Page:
Le Voyage Dans La Lune (or, A Trip To The Moon), directed by Georges Melies in 1902, is perhaps the most well-known of all early films, especially the image of the moon with a spaceship in its eye.

I’ve always quite liked the way that the conventions, limitations and constraints of early film-making led to a similarity in style and appearance to early computer games (especially adventure games), which were the result of a very different set of technical problems, but which utilised very similar solutions.

So here you get static single screen sets with lavishly painted backgrounds, through which the characters move one scene at a time (such as the two images immediately below).

Partly this would have been due to the limitations/difficulties of the filming process itself (movement juddering, smooth camera control, re-focusing, etc), partly for stylistic reasons (the recreation of a theatre-style viewpoint) and also because of the cost, size and other logistical problems in the making, building and staging of sets.

These are evoked, in a way, by the static pre-rendered screens of something like Dizzy or Monkey Island, which allowed for a much higher graphical detail at the expense of screen movement/scrolling, the number of moving characters/enemies, and so on.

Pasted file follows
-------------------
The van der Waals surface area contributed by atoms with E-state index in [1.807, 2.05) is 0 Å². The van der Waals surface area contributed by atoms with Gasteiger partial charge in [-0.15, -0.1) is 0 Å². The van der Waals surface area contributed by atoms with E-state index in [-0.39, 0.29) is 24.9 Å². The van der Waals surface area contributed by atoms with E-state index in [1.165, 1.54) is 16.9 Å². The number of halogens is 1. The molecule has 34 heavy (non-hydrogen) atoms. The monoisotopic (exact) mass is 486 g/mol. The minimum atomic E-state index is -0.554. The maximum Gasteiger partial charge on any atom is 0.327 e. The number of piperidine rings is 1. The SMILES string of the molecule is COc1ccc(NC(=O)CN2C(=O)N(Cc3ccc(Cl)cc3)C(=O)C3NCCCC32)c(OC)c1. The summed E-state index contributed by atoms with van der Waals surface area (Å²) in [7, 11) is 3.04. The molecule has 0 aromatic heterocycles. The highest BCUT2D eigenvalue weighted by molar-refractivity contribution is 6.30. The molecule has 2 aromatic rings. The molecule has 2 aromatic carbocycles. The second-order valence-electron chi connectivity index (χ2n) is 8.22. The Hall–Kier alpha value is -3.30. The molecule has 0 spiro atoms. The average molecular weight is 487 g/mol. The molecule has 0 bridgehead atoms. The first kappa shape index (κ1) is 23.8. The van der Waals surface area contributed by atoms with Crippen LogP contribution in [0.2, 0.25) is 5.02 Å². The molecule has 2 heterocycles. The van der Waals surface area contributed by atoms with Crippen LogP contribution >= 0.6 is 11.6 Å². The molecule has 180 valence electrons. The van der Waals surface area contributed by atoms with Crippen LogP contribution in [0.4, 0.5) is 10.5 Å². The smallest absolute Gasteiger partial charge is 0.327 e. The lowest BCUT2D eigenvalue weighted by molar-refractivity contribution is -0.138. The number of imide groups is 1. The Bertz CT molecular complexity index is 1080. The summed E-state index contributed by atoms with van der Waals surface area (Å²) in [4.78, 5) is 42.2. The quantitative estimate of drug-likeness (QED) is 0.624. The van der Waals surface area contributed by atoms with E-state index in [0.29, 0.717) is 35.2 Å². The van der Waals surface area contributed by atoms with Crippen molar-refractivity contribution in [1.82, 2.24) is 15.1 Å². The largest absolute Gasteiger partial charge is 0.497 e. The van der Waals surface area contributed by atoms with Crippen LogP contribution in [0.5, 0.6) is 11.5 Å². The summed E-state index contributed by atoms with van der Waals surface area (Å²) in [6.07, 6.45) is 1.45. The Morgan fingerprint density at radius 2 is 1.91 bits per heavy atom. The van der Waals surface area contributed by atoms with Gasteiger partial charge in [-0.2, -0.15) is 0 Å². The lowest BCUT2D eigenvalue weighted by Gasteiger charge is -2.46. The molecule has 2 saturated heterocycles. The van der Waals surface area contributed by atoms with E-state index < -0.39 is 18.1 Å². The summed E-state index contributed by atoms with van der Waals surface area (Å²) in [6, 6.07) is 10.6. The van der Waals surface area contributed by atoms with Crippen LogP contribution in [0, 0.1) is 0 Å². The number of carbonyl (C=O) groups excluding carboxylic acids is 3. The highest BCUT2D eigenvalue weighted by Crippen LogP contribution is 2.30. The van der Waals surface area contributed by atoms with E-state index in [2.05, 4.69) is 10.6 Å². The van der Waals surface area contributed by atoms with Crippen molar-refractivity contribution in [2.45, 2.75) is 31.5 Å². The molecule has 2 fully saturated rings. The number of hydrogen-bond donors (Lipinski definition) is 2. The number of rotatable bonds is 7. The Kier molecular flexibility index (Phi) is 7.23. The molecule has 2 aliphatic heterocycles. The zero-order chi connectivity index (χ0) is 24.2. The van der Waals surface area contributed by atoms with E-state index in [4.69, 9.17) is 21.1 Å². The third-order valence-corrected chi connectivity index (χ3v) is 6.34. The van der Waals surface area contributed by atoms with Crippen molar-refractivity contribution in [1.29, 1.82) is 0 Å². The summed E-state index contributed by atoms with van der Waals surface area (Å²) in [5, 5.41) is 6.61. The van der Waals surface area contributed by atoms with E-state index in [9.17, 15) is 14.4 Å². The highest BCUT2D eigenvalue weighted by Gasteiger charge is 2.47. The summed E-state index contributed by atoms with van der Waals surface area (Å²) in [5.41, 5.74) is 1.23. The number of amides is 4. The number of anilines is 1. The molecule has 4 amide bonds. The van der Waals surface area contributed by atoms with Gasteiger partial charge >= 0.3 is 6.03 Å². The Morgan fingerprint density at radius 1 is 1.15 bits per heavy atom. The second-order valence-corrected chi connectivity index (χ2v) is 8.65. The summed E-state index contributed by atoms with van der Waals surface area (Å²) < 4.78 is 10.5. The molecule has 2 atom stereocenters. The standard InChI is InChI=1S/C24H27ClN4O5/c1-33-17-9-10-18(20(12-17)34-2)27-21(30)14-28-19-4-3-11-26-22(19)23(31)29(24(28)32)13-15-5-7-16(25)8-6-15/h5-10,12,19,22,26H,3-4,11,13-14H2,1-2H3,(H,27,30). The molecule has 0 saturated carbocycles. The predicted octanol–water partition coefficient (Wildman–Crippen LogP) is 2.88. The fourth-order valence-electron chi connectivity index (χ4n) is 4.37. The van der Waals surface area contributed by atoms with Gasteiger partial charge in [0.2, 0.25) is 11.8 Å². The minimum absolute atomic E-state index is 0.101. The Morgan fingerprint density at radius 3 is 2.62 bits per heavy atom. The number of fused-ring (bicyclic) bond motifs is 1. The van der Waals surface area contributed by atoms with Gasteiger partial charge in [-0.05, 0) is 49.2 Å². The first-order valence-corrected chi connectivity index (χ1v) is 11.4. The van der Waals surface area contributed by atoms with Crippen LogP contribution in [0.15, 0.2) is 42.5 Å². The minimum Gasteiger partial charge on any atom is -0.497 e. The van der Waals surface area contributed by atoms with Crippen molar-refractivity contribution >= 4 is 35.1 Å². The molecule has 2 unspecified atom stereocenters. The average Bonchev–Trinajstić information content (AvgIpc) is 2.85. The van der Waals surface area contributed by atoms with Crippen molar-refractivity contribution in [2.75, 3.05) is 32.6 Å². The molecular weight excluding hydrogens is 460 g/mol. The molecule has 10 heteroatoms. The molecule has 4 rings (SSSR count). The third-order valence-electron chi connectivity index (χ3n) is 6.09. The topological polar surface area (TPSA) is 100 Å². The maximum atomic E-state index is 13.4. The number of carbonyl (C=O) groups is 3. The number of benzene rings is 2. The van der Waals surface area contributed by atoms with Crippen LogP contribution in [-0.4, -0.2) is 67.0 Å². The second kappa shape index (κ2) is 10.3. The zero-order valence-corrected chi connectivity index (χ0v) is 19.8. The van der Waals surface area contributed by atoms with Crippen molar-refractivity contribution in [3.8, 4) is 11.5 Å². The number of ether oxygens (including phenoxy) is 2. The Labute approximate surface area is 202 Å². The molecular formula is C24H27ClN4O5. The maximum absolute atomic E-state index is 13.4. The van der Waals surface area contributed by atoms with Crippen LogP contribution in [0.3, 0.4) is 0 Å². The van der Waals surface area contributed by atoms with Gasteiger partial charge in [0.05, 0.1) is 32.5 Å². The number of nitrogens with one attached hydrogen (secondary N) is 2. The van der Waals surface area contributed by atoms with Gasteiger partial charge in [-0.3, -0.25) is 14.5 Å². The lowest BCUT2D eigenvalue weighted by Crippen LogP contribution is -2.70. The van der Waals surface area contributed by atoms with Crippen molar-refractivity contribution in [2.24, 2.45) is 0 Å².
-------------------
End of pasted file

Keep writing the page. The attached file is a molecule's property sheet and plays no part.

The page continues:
The more obvious lineage, of course, is that of Le Voyage Dans La Lune’s imagery being referenced and replicated in the 120 years since in everything from subsequent HG Wells and Jules Verne adaptations, to Tintin and Flash Gordon (the crashed spaceship and the hopping Selenite are very similar to the initial landing scene and the strange green monster that gets incinerated a bit later in the 1980s version), right the way up to The Smashing Pumpkins (I’ve often wondered if that video was the creation-myth of steampunk).

When they return to Earth, the scene where they crash into the sea is very similar to the corresponding scene in The Automatic Motorist, even down to the newts swimming about.

(I’d noticed the more obvious homages to this in The “?” Motorist and The Automatic Motorist when I watched them, but had missed this one)

I also watched Mister Moon, a 1 minute promotional video for the musical hall star Percy Henri’s comedy act, filmed in 1901, and which also features a terrifying human-faced moon (and nothing else at all, in this case).

Unsurprisingly, I found this utterly terrifying.

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Notes

1. I watched both of these on the BFI player again – Le Voyage Dans La Lune; Mister Moon.